Summoning a driver at a push of a smartphone button is a lot easier than trying to hail a cab during rush hour, which may explain why Uber, a car service app that connects passengers and car services within minutes, has become so popular.

The San Francisco-based startup, which launched in 2010, is the biggest of the car-hailing apps (others include Lyft, Sidecar and Wingz), operating in 120 cities and 37 countries. Uber relies on a surge-pricing model, which means the fares increase during high-demand periods. The company has come under fire from traditional taxi drivers who say the service is not fair and might even be illegal. This battle between upstart and establishment is likely to continue, and may benefit riders from a cost perspective.

Meantime, here’s what you need to know about Uber:

  • How Does Uber Work?

A customer requests a car using a smartphone app and Uber sends its closest driver to their location, using the phone’s GPS. The fare is charged directly to your credit card. Uber provides five types of services: UberX, the cheapest option which allows for the hiring of livery car drivers with a smartphone; Uber Taxi, which lets you e-hail a yellow cab; Uber Black, a private hire car; Uber SUV, the car seats up to six people and Uber Lux, which features the priciest cars.

  • Who Drives Uber Cars?

UberX drivers are not licensed chauffeurs and they use their own cars. They also use their personal auto insurance policy while driving for Uber and they are not required to get commercial liability insurance. According to the company website, all ride-sharing and livery drivers are thoroughly screened and the company conducts ongoing reviews of drivers’ motor vehicle records throughout their time with Uber.

The review process may be flawed.  A three-month investigation by NBC4's I-Team found that convicted felons passed Uber background checks across the country. And in an undercover investigation, NBC Chicago hired several UberX drivers and ran their own background checks on them and found numerous tickets for speeding, illegal stops and running lights.

  • Is Uber Safe?

States are warning riders who hail an Uber or another ride-sharing cab that they may not be covered by insurance if the driver gets in an accident. But Uber and other ride-sharing companies say that is not the case.

"There's no insurance gap at all on any trip on the Uber system," Uber spokeswoman Nairi Hourdajian told NBC News. She said the company's $1 million policy provides sufficient coverage in case a driver's personal insurance fails to do that.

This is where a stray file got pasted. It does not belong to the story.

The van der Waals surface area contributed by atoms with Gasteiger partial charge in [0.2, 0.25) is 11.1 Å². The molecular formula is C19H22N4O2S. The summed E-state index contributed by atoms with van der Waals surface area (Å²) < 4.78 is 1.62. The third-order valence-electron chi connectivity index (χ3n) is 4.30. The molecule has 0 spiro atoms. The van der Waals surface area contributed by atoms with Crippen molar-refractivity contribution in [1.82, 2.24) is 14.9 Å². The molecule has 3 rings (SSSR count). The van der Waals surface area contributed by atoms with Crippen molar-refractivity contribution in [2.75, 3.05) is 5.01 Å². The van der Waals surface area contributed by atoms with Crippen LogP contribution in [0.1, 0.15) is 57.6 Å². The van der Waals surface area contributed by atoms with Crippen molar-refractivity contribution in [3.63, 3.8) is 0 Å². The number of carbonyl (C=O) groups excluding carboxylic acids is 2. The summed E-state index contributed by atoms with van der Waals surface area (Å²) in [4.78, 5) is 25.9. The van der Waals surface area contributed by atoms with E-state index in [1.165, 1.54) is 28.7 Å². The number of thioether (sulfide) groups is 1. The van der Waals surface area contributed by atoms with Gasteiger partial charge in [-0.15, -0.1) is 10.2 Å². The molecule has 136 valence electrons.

There are other safery concerns as well. A 32-year-old Uber driver in Los Angeles was arrested in June on suspicion of kidnapping a woman and taking her to a motel room, police said.

And a California couples told NBC4 an Uber driver stole $2,500 in cash and personal items from them after he picked them up from LAX and dropped them off at their West Hollywood condo.

  • How Much Is Uber Worth?

Uber was valued in June at $18.2 billion, less than a year after being valued at $3.5 billion. The valuation was the highest-ever for a venture-backed start-up and experts say Uber is positioned to become one of the most powerful companies in the world.

  • Uber Capping Fares in Emergencies

Uber announced Monday that it will cap fares during emergencies and disasters in all U.S. cities. The company said prices may still rise higher than usual during an emergency, but the increase will be limited. The price will always stay below that of the three highest-priced, non-emergency days of the preceding 2 months, according to Uber's website.

The company was accused of price gouging when it applied surge pricing after Hurricane Sandy, in some cases doubling the normal fares.

  • Uber Slashing Fares in Some Cities

Uber also said Monday that it was temporarily cutting UberX rates by 20 percent in New York City, making its service cheaper than taking a yellow taxi.

An UberX ride from New York’s City’s Grand Central Terminal to the Financial District will now cost about $22, down from about $28. The same ride in a city cab will cost about $24, according to Uber’s blog.

Uber has also reduced fares in Atlanta, San Francisco, Boston and Chicago.

  • Uber Banned in Some Cities

While taxi operators often shell out more than $1 million for a medallion to operate in some cities, Uber drivers don’t. At least six cities (Omaha and Lincoln, Nebraska; Ann Arbor, Michigan; San Antonio and Austin, Texas; and Miami) as well as the state of Virginia have banned ride-sharing companies. Another seven cities and three states (California, Connecticut and Pennsylvania) are trying to regulate them.

Photo Credit: Getty Images]]>